And what could be more *lizard brained* than racism, right?

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gabe
on June 28, 2016 at 11:57:04 am

And just for the sheer fun of it there is this:

http://thefederalist.com/2016/06/28/watch-brexit-architect-nigel-farage-curb-stomp-the-entire-eu-parliament/

Racists, indeed!

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gabe
on June 28, 2016 at 17:13:10 pm

"Yeah, banana regulations—that explains everything." Now that is one of the truer comments you have made. It DOES explain EVERYTHING!

As one who appreciates *nuance*, I am surprised that you did not appreciate the banana reference.

EU bureaucrats action to regulate curvature of bananas is indicative of a) their disdain for the common peoples ability to make a sensible decision as to what fruit to buy and b) a predisposition toward *accommodating* those corporate interests that have allied themselves with the Brussels elite.

Cui bono?

Do you not appreciate the nuance of a tightly crafted bureaucratic regulation which is intended to benefit one party over another? Is it any wonder that the Multinationals, with their own core of "nuanced drafters" available to the EU, were against Brexit?

No, one must, or at least ought to, acknowledge that the petri dish of corruption is seeded with the *nuance* of deftly drafted bureaucratic regulations - as is the ambition of the power seeking government functionary.

So again, I am glad that you recognized the explanatory power of the banana reference.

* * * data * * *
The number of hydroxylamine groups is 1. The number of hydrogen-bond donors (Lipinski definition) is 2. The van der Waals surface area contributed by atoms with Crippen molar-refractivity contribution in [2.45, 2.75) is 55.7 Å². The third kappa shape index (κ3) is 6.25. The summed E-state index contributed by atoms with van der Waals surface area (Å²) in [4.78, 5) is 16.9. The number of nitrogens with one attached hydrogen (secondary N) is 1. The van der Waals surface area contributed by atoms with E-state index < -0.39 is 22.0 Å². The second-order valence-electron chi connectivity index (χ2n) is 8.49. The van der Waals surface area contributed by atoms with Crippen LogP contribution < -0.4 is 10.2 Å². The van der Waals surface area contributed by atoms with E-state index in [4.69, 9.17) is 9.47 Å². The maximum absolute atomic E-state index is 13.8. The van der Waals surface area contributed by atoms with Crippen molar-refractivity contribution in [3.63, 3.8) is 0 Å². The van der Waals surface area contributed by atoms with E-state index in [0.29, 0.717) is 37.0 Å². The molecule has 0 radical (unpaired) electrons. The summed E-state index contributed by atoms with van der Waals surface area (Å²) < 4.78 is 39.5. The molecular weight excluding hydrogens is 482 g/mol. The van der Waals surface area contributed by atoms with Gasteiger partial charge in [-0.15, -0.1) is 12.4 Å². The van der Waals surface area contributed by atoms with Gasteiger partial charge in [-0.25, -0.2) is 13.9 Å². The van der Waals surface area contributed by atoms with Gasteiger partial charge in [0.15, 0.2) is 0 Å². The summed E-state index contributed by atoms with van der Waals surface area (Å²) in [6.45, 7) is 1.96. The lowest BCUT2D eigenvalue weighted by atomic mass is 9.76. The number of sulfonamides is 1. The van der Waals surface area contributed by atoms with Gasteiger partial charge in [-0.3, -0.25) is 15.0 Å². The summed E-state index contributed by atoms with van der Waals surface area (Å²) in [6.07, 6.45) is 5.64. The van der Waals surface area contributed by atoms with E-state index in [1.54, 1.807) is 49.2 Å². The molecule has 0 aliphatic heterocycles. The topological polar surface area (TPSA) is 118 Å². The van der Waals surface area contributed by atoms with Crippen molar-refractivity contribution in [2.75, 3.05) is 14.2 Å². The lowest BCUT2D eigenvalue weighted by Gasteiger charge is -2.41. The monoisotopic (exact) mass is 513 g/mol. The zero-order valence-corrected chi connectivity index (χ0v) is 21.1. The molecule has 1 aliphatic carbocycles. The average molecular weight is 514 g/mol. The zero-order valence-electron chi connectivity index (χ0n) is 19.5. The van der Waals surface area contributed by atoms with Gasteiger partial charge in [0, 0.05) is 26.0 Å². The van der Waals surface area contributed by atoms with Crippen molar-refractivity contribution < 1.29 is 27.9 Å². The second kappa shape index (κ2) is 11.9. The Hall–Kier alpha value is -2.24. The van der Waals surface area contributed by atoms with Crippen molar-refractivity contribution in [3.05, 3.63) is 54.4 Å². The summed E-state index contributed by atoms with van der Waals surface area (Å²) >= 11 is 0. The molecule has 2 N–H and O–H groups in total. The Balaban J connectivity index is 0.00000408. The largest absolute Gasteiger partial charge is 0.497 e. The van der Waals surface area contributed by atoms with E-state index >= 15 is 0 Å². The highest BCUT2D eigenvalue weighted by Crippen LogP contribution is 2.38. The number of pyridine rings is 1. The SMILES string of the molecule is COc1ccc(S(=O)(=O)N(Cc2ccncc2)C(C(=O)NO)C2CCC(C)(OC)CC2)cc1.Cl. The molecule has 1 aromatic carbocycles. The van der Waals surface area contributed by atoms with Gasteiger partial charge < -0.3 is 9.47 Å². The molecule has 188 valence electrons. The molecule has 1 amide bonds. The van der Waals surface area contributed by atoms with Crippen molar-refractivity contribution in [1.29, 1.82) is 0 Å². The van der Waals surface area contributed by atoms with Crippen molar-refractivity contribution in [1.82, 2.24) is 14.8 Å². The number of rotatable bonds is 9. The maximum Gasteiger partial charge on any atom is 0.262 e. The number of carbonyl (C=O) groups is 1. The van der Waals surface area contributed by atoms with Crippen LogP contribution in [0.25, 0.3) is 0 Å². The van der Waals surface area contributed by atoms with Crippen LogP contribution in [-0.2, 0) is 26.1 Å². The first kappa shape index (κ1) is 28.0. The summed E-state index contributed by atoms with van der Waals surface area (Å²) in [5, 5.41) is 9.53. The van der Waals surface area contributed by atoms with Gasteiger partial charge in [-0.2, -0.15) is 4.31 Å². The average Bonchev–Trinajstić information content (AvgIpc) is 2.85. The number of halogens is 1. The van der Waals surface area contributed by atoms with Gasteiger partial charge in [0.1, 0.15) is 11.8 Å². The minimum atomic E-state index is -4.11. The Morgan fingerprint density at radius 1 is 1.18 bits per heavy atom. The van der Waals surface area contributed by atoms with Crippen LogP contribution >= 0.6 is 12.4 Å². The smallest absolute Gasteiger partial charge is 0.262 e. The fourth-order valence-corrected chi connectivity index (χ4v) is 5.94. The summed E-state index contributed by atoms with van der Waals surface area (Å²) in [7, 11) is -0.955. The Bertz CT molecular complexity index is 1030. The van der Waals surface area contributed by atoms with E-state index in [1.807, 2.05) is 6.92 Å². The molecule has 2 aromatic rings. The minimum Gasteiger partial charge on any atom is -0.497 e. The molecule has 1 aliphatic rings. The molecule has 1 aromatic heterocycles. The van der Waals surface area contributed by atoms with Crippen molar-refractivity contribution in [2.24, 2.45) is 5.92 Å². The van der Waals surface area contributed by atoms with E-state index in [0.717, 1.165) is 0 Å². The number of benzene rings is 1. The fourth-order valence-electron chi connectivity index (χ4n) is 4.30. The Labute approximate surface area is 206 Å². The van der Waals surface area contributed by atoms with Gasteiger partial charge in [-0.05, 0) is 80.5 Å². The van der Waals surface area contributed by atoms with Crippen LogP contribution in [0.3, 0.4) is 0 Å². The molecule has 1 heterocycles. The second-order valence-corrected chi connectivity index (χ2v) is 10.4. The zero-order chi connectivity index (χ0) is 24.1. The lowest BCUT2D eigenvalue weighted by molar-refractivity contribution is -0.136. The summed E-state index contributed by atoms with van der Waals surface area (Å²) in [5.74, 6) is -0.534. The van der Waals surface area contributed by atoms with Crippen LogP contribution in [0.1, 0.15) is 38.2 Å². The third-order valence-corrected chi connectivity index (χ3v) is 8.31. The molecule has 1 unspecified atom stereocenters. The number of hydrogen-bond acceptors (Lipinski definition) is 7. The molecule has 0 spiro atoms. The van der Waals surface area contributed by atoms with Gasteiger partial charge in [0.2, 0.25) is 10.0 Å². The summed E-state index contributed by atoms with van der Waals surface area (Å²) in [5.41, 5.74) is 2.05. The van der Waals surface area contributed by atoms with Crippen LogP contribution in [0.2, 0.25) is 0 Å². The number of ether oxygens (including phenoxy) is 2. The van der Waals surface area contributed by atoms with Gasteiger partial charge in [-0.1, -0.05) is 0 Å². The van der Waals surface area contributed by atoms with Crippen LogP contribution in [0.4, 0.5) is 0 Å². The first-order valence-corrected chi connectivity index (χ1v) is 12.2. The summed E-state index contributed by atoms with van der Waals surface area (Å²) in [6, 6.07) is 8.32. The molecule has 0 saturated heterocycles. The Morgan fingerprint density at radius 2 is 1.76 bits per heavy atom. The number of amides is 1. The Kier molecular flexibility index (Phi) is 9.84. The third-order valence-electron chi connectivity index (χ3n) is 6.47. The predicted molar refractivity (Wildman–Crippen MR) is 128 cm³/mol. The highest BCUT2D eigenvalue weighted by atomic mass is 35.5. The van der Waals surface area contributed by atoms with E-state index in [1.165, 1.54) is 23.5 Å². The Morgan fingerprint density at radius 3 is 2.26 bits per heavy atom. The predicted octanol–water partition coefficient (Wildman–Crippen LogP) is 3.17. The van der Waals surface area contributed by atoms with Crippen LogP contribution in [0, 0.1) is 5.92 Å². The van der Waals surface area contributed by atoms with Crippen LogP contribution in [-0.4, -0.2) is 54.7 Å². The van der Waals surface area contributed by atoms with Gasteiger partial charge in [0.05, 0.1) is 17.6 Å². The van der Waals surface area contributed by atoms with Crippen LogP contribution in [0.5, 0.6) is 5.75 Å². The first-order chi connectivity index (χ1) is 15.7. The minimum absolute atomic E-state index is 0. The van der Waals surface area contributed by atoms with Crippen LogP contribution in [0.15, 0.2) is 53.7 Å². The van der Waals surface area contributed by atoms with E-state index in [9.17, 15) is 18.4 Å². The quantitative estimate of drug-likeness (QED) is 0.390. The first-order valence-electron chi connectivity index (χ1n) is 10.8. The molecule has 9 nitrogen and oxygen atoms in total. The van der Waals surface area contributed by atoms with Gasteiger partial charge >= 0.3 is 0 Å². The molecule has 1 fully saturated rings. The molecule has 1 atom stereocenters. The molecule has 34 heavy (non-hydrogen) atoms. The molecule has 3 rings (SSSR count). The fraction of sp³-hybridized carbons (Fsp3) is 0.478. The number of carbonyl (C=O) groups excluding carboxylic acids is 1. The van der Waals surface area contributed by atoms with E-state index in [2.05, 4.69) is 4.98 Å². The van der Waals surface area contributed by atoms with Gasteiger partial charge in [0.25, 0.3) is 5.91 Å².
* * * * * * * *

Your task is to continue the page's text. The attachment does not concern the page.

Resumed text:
As for me, I like 'em green. Thank goodness, Washington D.C. still allows me to buy them green.

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gabe
on June 28, 2016 at 20:28:01 pm

And finally (after several cold beers and much work in the gardens) there is this which will explain EVERYTHING as apparently nobody. really desires:

http://i2.wp.com/www.powerlineblog.com/ed-assets/2016/06/EU-Cabbage-Regulations-copy.jpg

How *nuanced* is the regulation on cabbages, my good friend. I wonder: Can a proper label, detailing ALL of the elements / characteristics / requirements of EU defined *good* cabbage be affixed to a head of cabbage. The only head I know of big enough to affix this label to is thast of Barack Hussein Obama and his accolytes!

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gabe

Law & Liberty welcomes civil and lively discussion of its articles. Abusive comments will not be tolerated. We reserve the right to delete comments - or ban users - without notification or explanation.